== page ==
CU proponents (especially Dean of Graduate Faculties George Fraenkel) saw this change as assuring/raising the quality of newly tenured Barnard faculty in anticipation of its expected absorption by the CU faculty.

Spring 1974 – Ad Hoc tenure provisions begin to be applied in Barnard tenure cases. Several BC nominees confirmed. President Peterson secures favorable reconsideration in disputed case of Catherine Stimpson.

January 1975 – Wallace Jones ends his 8-years as Barnard trustee chair; he had been part of the BC trustee team; succeeded by Eleanor Elliott, BC ’48, viewed as more protective of Barnard’s autonomy

June 1975 – President Peterson abruptly resigns as president; some Trustee and faculty sentiment that she was insufficiently vigilant in protecting Barnard’s autonomy.

November 1975 – Impatience of Columbia College administrators and CC faculty prompt Dean Peter Pouncey to call for unilateral coeducation whatever objections Barnard has to its doing so. McGill rejects the pressure and prompts Pouncey’s resignation in 6/76
1976 – Provost William T. de Bary emerges as CU administrator most sympathetic to BC’s survival; Fraenkel pushing hard for speedy merger of faculties; resigns in 1978 as critic of Frankel and McGill

February 1976 – BC President-elect Jacquelyn Mattfeld begins co-education discussions with CU VP James Young; she and McGill do not hit it off.

March 1977 – McGill and Mattfeld at public loggerheads; coeducation discussions stalled; trustees reengage; Mattfeld no longer involved in CU discussions; hailed by some Barnard faculty as championing their autonomy

October 1977 – Joint Trustee Committee reaffirms 1973 accord

1978-79 – Mattfeld losing support among trustees for her budgetary manipulations; her push for faculty salary parity in face of budgetary constraints elsewhere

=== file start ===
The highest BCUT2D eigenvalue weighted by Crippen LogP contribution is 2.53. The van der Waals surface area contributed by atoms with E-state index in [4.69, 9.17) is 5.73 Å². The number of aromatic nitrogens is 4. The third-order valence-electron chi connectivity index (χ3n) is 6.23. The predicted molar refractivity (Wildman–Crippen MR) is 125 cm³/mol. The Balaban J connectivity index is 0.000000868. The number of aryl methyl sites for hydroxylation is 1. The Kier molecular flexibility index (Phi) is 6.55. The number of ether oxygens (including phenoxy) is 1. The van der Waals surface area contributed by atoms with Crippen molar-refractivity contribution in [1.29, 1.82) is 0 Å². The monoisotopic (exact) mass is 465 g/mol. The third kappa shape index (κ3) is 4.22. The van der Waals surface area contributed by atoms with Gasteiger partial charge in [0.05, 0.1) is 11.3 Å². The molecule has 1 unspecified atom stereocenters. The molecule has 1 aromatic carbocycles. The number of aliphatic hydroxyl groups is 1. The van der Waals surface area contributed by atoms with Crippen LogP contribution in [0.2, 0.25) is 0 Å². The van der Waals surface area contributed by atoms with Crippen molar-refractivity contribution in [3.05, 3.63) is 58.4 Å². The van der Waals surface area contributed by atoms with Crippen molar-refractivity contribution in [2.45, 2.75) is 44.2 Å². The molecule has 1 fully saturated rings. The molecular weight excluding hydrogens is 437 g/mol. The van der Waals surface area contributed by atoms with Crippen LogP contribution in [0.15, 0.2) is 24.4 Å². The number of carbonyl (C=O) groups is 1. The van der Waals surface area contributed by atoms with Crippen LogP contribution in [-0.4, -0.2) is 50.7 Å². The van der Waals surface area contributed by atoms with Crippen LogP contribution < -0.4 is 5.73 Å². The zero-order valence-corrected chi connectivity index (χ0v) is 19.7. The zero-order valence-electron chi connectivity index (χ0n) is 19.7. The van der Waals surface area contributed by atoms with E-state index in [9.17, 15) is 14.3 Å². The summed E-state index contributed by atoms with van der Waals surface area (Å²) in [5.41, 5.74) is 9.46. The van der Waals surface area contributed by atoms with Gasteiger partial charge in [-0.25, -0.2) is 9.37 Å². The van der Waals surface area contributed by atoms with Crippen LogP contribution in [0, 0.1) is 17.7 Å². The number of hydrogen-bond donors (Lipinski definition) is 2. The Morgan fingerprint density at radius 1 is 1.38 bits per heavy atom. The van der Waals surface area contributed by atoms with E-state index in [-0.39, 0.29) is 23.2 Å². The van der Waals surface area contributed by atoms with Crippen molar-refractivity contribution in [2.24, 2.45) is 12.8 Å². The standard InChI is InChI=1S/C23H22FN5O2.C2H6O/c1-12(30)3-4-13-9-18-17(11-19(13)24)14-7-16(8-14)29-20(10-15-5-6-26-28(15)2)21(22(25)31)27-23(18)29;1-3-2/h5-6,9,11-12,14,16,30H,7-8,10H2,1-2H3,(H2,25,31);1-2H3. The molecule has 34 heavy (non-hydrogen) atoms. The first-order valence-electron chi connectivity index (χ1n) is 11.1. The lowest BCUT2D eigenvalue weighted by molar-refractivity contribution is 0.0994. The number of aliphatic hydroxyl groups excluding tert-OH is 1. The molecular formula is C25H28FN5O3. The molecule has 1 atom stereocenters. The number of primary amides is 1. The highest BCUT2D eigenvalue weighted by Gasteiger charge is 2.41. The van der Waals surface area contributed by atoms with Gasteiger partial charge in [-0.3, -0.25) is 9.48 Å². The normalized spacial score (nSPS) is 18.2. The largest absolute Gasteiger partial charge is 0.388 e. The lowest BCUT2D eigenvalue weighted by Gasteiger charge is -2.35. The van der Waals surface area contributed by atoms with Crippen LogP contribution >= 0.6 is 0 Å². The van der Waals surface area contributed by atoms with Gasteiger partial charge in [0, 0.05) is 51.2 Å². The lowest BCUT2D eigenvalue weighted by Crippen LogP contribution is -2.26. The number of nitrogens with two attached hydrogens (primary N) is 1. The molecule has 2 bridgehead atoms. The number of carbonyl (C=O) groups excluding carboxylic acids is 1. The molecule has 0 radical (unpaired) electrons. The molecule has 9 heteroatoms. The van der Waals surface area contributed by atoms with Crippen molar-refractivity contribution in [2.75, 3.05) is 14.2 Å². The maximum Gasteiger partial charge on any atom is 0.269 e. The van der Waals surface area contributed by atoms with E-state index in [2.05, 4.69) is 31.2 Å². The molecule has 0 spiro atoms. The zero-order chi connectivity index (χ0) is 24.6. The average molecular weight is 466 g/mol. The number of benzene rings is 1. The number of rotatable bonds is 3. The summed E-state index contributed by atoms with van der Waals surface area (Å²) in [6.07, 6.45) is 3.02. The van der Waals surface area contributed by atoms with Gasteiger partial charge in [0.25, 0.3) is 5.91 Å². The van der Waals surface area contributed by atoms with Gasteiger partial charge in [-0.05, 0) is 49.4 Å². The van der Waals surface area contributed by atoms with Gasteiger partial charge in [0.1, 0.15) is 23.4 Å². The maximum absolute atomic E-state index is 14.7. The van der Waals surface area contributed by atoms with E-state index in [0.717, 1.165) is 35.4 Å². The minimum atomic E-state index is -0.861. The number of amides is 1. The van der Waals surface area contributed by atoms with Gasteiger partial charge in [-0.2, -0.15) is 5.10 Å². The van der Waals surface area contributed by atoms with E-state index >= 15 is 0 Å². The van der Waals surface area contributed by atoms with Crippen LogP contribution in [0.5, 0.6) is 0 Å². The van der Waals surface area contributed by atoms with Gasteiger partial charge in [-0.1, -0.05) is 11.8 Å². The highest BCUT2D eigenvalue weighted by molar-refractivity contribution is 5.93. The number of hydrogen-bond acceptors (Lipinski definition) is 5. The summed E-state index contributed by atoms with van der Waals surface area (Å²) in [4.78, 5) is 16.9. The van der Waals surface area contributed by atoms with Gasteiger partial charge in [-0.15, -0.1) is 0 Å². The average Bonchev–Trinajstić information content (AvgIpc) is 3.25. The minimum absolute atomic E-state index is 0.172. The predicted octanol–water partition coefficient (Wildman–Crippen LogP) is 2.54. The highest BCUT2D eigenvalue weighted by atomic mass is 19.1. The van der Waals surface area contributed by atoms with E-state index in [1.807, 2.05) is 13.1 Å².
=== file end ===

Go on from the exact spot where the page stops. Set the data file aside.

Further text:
June 1980 – Mattfeld fired by BC trustees;

July 1980 – Michael Sovern takes over as new CU president;

July 1980 – 30-year-old Trustee Ellen Futter installed as acting president for one-year term

November 1980 – CC Faculty panel chaired by Ronald Breslow to assess impact of CC admitting women on both CC and BC

April 1981 – [Ronald] Breslow Report to assess impact on CC (essential to its standing as an Ivy) and BC:Barnard (concludes it will manage); urges CC go coed by Fall 1982;

April 1981 – Adverse Ad Hoc tenure decisions exercise elements of the Barnard faculty; call for changes in procedures to reduce CU determinative powers (e.g., replace 3rd CU member with outsider)

May 1981 – Ellen V. Futter named BC president with authority to negotiate with CU

June 1981 – Sovern: “College will admit women if BC rejects more contact”

Summer and Fall 1981 – Efforts by CU to propose means to BC by which “de facto” co-education could be achieved [where CC has co-education in classrooms and dorms comparable to other Ivies] without admitting women.  Assumes future BC students taking CC and Humanities and BC faculty teaching same.

September – Sovern’s hoped-for decision announcement (to University Senate) delayed by scheduling problems attending President Futter’s pregnancy [ Anne Victoria, 9/20]

October – Sovern proposes a coeducation enforcement panel chaired by law professor Albert Rosenthal

Fall – BC concludes it can not accommodate “de facto” coeducation short of turning over most of its students (and tuition revenue) to Columbia and rendering its faculty redundant.

November 22, 1981 – Futter officially inaugurated as Barnard president

Mid- December 1981 – Sovern informs Futter that CC will admit women in 1983; offers concession on tenure procedures to secure agreement and avoid incriminations

January 22, 1982 – Joint agreement announced that CC going coed in 1983 and BC securing a change in tenuring procedures

1/26/82 – Ellen Futter to BC students: “Barnard did not decide to terminate these discussions. The decision was not for Barnard to make.”

To BC faculty:  “Barnard’s future now more in our hands than at any time since 1900.”

Last updated: May 14,2015
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2 thoughts on “Barnard-Columbia Relations Post 1968

  1. How was university Greek life impacted by the switch to coeducation, specifically sororities that had once been just for Barnard women?

    1. Kelly,

      What co-education at Columbia during Barnard’s early years?
      How about getting some sense of how important fraternities were at Barnard — and what brought them down? Membership can be gleaned from Mortaboards.